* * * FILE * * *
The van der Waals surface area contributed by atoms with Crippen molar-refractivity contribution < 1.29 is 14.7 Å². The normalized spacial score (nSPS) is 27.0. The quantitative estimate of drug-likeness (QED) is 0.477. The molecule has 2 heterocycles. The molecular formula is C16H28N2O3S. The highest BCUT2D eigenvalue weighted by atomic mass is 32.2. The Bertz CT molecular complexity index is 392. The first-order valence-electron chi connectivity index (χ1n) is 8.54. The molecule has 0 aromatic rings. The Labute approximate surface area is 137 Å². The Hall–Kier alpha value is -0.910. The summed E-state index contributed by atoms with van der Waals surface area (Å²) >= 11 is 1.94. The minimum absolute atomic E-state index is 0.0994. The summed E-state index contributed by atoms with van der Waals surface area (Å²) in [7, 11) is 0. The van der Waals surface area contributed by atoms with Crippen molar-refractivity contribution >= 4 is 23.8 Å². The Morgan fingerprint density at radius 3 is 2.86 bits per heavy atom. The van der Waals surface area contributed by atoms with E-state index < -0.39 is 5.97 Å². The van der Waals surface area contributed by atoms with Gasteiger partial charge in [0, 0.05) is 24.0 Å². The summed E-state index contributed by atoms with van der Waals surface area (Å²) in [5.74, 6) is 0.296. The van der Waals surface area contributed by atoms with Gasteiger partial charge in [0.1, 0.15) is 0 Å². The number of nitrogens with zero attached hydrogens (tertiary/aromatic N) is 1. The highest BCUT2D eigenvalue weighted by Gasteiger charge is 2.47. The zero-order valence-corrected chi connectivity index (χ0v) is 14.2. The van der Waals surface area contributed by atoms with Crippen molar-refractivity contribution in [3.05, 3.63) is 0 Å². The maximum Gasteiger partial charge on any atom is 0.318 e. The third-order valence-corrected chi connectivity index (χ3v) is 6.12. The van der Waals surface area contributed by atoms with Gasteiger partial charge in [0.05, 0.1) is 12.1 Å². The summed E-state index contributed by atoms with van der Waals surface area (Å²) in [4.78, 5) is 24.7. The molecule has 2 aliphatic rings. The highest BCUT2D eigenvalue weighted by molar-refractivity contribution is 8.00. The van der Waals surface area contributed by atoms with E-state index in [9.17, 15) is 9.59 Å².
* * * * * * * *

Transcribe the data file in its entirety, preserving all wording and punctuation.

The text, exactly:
The van der Waals surface area contributed by atoms with Crippen molar-refractivity contribution < 1.29 is 14.7 Å². The normalized spacial score (nSPS) is 27.0. The quantitative estimate of drug-likeness (QED) is 0.477. The molecule has 2 heterocycles. The molecular formula is C16H28N2O3S. The highest BCUT2D eigenvalue weighted by atomic mass is 32.2. The Bertz CT molecular complexity index is 392. The first-order valence-electron chi connectivity index (χ1n) is 8.54. The molecule has 0 aromatic rings. The Labute approximate surface area is 137 Å². The Hall–Kier alpha value is -0.910. The summed E-state index contributed by atoms with van der Waals surface area (Å²) >= 11 is 1.94. The minimum absolute atomic E-state index is 0.0994. The summed E-state index contributed by atoms with van der Waals surface area (Å²) in [7, 11) is 0. The van der Waals surface area contributed by atoms with Crippen molar-refractivity contribution >= 4 is 23.8 Å². The Morgan fingerprint density at radius 3 is 2.86 bits per heavy atom. The van der Waals surface area contributed by atoms with E-state index < -0.39 is 5.97 Å². The van der Waals surface area contributed by atoms with Gasteiger partial charge in [0, 0.05) is 24.0 Å². The summed E-state index contributed by atoms with van der Waals surface area (Å²) in [5.74, 6) is 0.296. The van der Waals surface area contributed by atoms with Gasteiger partial charge in [0.1, 0.15) is 0 Å². The number of nitrogens with zero attached hydrogens (tertiary/aromatic N) is 1. The highest BCUT2D eigenvalue weighted by Gasteiger charge is 2.47. The zero-order valence-corrected chi connectivity index (χ0v) is 14.2. The van der Waals surface area contributed by atoms with Crippen molar-refractivity contribution in [3.05, 3.63) is 0 Å². The maximum Gasteiger partial charge on any atom is 0.318 e. The third-order valence-corrected chi connectivity index (χ3v) is 6.12. The van der Waals surface area contributed by atoms with Gasteiger partial charge in [0.05, 0.1) is 12.1 Å². The summed E-state index contributed by atoms with van der Waals surface area (Å²) in [4.78, 5) is 24.7. The molecule has 2 aliphatic rings. The highest BCUT2D eigenvalue weighted by molar-refractivity contribution is 8.00. The van der Waals surface area contributed by atoms with E-state index in [9.17, 15) is 9.59 Å².